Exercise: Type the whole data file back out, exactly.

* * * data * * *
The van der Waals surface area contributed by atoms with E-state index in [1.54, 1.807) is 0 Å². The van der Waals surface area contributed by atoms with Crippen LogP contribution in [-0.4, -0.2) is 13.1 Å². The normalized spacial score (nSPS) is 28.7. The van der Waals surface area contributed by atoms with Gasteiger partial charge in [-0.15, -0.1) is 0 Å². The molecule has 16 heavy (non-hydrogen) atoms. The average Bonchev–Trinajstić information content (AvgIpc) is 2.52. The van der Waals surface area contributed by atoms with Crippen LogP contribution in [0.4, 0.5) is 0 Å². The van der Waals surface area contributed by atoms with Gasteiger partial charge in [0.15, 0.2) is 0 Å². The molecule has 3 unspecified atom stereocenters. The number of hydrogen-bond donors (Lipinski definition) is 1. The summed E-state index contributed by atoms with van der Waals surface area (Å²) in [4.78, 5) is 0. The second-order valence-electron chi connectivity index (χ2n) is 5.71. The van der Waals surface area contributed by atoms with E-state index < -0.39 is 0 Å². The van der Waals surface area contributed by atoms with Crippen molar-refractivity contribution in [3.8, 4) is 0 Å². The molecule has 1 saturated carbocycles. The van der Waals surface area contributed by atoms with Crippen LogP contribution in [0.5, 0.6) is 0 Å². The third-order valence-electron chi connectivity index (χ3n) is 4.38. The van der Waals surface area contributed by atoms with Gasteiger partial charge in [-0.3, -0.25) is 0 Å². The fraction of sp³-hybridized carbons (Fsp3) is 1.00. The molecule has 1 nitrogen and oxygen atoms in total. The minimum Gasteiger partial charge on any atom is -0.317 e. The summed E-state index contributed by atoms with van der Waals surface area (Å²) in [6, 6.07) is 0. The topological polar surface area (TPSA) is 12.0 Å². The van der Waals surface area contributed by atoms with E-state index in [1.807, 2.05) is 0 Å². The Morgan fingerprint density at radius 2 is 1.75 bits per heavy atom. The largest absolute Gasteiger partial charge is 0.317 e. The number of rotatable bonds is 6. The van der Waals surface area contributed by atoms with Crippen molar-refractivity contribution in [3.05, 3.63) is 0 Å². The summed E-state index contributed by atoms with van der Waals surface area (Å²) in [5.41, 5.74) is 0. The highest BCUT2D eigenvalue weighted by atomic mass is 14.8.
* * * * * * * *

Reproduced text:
The van der Waals surface area contributed by atoms with E-state index in [1.54, 1.807) is 0 Å². The van der Waals surface area contributed by atoms with Crippen LogP contribution in [-0.4, -0.2) is 13.1 Å². The normalized spacial score (nSPS) is 28.7. The van der Waals surface area contributed by atoms with Gasteiger partial charge in [-0.15, -0.1) is 0 Å². The molecule has 16 heavy (non-hydrogen) atoms. The average Bonchev–Trinajstić information content (AvgIpc) is 2.52. The van der Waals surface area contributed by atoms with Crippen LogP contribution in [0.4, 0.5) is 0 Å². The van der Waals surface area contributed by atoms with Gasteiger partial charge in [0.15, 0.2) is 0 Å². The molecule has 3 unspecified atom stereocenters. The number of hydrogen-bond donors (Lipinski definition) is 1. The summed E-state index contributed by atoms with van der Waals surface area (Å²) in [4.78, 5) is 0. The second-order valence-electron chi connectivity index (χ2n) is 5.71. The van der Waals surface area contributed by atoms with E-state index < -0.39 is 0 Å². The van der Waals surface area contributed by atoms with Crippen molar-refractivity contribution in [3.8, 4) is 0 Å². The molecule has 1 saturated carbocycles. The van der Waals surface area contributed by atoms with Crippen LogP contribution in [0.5, 0.6) is 0 Å². The third-order valence-electron chi connectivity index (χ3n) is 4.38. The van der Waals surface area contributed by atoms with Gasteiger partial charge in [-0.3, -0.25) is 0 Å². The fraction of sp³-hybridized carbons (Fsp3) is 1.00. The molecule has 1 nitrogen and oxygen atoms in total. The minimum Gasteiger partial charge on any atom is -0.317 e. The summed E-state index contributed by atoms with van der Waals surface area (Å²) in [6, 6.07) is 0. The topological polar surface area (TPSA) is 12.0 Å². The van der Waals surface area contributed by atoms with E-state index in [1.807, 2.05) is 0 Å². The Morgan fingerprint density at radius 2 is 1.75 bits per heavy atom. The largest absolute Gasteiger partial charge is 0.317 e. The number of rotatable bonds is 6. The van der Waals surface area contributed by atoms with Crippen molar-refractivity contribution in [3.05, 3.63) is 0 Å². The summed E-state index contributed by atoms with van der Waals surface area (Å²) in [5.41, 5.74) is 0. The highest BCUT2D eigenvalue weighted by atomic mass is 14.8.